95 Pages Posted: 21 May 2014 Last revised: 10 Mar 2017
Date Written: March 10, 2017
We examine whether a firm’s capital structure decisions are affected by the risk that its competitors could gain access to its trade secrets. Our tests exploit the staggered recognition of the Inevitable Disclosure Doctrine (IDD) by U.S. state courts as an exogenous event that increases the protection of a firm’s trade secrets by preventing the firm’s workers who know these secrets from working for a rival firm. We first show that the recognition of the IDD in a firm’s state reduces the mobility of its workers who know trade secrets to rival firms. Next, we document that after the recognition of the IDD in their state firms increase financial leverage relative to that of rivals in non-affected states, and that this effect is more pronounced for firms that face a greater ex-ante risk of losing employees who know their trade secrets to rivals, for those facing financially stronger rivals, and for those in industries with more specific assets or lower barriers to entry. Our results suggest that firms strategically choose more conservative capital structures when they face greater competitive threats stemming from the potential loss of trade secrets to rivals.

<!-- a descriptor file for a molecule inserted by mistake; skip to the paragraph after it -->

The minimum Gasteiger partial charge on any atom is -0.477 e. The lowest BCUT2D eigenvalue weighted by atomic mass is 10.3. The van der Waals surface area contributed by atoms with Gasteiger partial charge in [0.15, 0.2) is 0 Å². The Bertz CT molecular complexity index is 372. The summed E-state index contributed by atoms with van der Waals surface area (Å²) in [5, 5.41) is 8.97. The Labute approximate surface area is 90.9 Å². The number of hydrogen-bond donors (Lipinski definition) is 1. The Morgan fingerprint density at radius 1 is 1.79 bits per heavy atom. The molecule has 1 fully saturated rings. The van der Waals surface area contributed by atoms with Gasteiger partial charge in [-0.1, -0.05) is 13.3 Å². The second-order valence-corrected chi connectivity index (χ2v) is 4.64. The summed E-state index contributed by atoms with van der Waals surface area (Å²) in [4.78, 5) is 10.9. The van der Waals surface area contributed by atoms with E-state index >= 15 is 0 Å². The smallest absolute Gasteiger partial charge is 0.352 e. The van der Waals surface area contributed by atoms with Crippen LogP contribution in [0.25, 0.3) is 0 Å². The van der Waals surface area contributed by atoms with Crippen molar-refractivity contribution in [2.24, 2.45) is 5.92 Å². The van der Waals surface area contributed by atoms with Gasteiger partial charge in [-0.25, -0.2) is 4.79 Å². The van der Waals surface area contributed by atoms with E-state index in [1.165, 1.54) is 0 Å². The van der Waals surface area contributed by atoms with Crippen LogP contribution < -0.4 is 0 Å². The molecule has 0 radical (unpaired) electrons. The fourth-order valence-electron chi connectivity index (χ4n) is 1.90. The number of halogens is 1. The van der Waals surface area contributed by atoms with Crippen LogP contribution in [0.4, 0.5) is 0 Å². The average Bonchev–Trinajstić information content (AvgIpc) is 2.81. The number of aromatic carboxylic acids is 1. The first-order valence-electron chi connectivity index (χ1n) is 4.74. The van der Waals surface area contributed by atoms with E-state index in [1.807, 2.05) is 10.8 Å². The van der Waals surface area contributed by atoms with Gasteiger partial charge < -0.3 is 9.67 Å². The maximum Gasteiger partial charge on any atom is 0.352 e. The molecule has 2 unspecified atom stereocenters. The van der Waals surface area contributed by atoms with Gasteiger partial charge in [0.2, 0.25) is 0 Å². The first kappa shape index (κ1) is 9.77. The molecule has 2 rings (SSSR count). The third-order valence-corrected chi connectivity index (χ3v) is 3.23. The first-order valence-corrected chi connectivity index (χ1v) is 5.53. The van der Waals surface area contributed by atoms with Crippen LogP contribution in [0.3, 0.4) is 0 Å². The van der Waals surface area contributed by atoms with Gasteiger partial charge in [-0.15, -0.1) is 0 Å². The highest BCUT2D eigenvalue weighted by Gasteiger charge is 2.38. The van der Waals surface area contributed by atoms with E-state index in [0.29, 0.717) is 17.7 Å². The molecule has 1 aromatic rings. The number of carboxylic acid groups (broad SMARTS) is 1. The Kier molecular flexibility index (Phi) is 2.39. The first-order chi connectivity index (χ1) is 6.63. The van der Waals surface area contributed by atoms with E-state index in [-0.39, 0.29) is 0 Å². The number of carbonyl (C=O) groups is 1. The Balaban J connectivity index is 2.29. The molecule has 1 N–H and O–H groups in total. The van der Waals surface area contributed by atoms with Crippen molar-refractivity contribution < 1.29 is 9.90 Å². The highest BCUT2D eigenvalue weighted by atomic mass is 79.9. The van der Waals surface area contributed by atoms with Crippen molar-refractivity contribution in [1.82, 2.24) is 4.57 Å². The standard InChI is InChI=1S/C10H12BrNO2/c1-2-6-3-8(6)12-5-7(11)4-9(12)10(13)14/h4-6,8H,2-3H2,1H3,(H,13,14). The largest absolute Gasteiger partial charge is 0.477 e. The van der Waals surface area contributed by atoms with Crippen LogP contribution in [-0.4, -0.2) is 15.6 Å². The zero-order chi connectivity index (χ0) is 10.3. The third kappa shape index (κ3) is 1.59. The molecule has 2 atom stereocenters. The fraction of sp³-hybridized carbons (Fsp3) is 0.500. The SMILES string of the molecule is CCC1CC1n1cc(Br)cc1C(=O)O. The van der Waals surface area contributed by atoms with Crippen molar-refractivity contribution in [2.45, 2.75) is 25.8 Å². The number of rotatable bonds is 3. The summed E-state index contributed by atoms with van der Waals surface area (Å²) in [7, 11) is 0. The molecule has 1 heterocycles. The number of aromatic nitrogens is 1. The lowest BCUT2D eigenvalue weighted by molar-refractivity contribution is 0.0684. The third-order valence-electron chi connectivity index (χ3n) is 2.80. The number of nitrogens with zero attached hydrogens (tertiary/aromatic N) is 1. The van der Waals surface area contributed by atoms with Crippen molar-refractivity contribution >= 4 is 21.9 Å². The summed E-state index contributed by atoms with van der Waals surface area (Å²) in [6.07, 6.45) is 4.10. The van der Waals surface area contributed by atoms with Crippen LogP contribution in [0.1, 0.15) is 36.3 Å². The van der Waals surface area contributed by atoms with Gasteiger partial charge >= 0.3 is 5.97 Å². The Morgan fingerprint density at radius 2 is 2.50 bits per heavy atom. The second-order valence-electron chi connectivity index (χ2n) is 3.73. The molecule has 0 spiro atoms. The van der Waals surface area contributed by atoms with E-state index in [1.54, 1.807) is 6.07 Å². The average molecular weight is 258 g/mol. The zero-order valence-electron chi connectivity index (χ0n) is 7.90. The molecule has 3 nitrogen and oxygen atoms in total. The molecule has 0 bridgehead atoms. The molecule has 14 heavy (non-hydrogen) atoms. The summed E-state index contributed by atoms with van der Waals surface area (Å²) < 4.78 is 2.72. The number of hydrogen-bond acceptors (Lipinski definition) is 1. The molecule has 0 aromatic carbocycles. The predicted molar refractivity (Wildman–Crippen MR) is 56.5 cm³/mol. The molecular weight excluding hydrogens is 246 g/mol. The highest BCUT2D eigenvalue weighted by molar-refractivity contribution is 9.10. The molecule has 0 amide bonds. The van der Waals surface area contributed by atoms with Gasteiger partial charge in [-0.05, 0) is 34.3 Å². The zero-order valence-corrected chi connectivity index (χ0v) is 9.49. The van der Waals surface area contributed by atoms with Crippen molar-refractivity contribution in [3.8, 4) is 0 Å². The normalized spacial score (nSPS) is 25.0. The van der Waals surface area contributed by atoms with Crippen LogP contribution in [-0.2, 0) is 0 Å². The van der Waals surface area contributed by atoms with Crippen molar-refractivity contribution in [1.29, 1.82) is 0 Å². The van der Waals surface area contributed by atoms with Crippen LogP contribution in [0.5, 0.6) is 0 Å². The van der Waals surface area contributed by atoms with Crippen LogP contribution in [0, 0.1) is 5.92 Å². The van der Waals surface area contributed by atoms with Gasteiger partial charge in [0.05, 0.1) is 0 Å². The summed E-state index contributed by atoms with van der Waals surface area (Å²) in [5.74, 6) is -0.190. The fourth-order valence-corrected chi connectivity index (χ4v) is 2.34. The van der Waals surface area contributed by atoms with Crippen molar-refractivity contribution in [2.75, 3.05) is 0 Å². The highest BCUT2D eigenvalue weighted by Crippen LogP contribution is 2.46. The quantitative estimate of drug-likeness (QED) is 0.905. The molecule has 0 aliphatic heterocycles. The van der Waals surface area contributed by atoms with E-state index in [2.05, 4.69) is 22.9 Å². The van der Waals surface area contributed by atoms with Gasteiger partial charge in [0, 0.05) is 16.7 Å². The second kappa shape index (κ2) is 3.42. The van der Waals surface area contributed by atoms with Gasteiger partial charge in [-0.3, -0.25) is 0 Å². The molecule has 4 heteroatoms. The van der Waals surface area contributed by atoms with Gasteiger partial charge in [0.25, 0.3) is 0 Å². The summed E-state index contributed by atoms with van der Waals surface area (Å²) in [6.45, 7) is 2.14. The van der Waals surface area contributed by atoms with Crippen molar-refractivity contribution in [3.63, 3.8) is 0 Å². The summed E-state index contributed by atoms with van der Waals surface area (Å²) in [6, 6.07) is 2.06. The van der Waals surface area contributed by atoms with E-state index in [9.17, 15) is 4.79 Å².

Keywords: capital structure, trade secrets, intellectual property, product market competition
JEL Classification: G31, G32, G33, J60, K31, L10, O34
Suggested Citation: Suggested Citation
Klasa, Sandy and Ortiz-Molina, Hernan and Serfling, Matthew and Srinivasan, Shweta, Protection of Trade Secrets and Capital Structure Decisions (March 10, 2017). Available at SSRN: https://ssrn.com/abstract=2439216 or http://dx.doi.org/10.2139/ssrn.2439216